New COG convenes; Bristol’s mayor picked as secretary

The municipalities in the new Naugatuck Valley Council of Governments.

The municipalities in the new Naugatuck Valley Council of Governments.

Bristol Mayor Elected Secretary of the New Naugatuck Valley Council of Governments

The chief elected officials of the new Naugatuck Valley Planning Region met for the first meeting of the Naugatuck Valley Council of Governments NVCOG on Aug. 22 at Hop Brook Park in Middlebury and Bristol mayor, Ken Cockayne, was elected as secretary for the NVCOG.

The new COG is made up of 19 municipalities that formerly were in the Central Connecticut Regional Planning Agency, Council of Governments of the CentralNaugatuckValley, and Valley Council of Governments. The other officers elected for NVCOG are co-chairs Ed Edelson, Southbury first selectman and Kurt Miller, Seymour first Selectman; and Treasurer Ed Mone, Thomaston first selectman

A statewide reorganization of councils of governments reduced the number of regional agencies from 15 to 9 and was the result of voluntary actions of the municipalities and state legislation, explained a press release from the Bristol mayor’s offices. The offices of NVCOG will be located at 49 Leavenworth St., third floor, Waterbury.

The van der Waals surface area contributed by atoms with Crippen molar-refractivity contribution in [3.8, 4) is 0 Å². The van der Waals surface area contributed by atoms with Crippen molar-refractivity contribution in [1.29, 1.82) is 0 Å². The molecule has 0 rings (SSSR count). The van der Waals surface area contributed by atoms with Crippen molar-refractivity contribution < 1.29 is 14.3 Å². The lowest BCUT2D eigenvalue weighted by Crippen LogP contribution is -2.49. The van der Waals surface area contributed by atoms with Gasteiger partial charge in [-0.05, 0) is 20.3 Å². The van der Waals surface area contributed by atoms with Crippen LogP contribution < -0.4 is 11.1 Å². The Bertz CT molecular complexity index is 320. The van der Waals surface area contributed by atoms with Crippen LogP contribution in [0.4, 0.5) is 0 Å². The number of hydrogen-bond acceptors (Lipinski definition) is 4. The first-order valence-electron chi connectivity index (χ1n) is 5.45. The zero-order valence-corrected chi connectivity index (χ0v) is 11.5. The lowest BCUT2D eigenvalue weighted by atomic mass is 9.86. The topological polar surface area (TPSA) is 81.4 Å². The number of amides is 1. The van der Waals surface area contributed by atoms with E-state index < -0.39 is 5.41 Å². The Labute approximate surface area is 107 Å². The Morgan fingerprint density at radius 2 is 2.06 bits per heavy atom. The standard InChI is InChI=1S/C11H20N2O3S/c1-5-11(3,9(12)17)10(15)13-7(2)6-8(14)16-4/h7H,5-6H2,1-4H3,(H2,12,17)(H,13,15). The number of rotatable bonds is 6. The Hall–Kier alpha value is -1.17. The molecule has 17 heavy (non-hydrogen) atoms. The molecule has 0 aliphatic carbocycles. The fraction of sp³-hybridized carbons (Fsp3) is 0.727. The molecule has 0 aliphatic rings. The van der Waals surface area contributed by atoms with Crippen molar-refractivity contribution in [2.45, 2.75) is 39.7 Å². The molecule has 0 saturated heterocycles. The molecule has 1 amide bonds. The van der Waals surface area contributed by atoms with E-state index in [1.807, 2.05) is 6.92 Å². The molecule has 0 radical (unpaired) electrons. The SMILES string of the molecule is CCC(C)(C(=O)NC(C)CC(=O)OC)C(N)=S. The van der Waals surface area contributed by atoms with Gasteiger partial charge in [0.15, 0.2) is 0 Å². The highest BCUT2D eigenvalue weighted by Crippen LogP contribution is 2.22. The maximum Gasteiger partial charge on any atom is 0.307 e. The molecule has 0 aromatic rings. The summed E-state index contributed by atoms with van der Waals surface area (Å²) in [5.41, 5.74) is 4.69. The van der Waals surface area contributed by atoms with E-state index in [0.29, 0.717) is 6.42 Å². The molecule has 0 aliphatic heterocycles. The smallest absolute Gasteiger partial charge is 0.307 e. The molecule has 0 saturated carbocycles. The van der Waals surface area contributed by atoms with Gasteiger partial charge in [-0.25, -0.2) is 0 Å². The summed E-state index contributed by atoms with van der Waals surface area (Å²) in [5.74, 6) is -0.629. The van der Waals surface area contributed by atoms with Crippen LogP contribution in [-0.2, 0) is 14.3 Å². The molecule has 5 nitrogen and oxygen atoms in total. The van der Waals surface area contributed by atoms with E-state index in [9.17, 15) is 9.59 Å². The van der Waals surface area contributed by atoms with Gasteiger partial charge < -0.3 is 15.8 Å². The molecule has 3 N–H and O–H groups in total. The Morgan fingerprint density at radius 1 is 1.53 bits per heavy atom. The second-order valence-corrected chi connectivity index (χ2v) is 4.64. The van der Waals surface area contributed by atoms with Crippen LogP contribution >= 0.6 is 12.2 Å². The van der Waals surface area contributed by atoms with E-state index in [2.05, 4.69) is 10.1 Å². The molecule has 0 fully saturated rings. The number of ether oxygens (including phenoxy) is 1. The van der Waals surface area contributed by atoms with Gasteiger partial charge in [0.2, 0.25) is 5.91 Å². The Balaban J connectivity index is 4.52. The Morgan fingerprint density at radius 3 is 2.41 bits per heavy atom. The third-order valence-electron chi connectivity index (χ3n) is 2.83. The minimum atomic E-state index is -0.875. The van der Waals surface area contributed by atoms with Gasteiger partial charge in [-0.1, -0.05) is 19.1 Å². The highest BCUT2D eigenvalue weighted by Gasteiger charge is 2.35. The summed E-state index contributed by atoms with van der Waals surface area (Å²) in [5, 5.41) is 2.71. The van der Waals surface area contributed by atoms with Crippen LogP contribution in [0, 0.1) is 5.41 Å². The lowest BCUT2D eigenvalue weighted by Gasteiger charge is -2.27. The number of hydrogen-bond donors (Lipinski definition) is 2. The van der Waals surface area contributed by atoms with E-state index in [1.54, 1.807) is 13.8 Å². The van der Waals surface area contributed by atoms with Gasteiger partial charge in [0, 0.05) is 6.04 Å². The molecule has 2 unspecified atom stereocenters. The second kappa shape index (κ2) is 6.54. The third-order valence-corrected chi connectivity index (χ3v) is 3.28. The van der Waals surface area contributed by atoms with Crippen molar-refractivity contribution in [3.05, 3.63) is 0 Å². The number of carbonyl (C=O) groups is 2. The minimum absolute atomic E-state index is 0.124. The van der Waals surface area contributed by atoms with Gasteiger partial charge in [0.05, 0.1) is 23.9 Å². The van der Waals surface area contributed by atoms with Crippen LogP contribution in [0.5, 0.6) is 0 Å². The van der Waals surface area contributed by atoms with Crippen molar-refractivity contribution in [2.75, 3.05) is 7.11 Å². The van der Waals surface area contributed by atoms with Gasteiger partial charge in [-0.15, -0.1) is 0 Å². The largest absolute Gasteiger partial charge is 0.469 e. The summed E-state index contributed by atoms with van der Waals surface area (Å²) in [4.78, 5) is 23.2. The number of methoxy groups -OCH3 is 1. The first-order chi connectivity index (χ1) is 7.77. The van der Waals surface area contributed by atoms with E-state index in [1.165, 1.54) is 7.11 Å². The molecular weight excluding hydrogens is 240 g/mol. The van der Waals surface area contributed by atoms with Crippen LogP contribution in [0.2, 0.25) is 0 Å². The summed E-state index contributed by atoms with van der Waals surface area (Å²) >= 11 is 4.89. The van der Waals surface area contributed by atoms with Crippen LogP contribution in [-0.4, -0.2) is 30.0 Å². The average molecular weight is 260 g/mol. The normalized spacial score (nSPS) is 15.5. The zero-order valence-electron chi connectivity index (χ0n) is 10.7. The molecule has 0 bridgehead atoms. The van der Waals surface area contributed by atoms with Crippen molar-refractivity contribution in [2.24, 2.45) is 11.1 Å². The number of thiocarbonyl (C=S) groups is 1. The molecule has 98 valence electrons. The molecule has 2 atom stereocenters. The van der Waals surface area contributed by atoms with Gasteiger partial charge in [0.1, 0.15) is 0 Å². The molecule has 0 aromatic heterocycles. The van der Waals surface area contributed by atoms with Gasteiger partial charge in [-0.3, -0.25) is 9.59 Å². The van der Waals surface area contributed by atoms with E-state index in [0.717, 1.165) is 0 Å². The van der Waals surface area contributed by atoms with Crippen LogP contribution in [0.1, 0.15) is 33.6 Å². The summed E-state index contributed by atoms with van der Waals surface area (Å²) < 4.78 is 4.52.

NVCOG will be responsible for regional planning in the new Naugatuck Valley Region and will specialize in transportation, land use, brownfield cleanup, and environmental projects.

In the press release, Cockayne said he “looks forward to strengthening existing ties to neighbors and building new relationships and cooperation with communities that share many of Bristol’s priorities and challenges.”

The release also said co-chairs Edelson and Miller also see the new COG fostering new regional cooperation and providing new opportunities for greater economies of scale for municipal functions and services. The news release said they also “recognize the importance of our new region’s major cities — such as Waterbury, Bristol and Shelton — as the economic engines. Their economic and social future is critical to all of the surrounding towns. We are all dynamically linked.”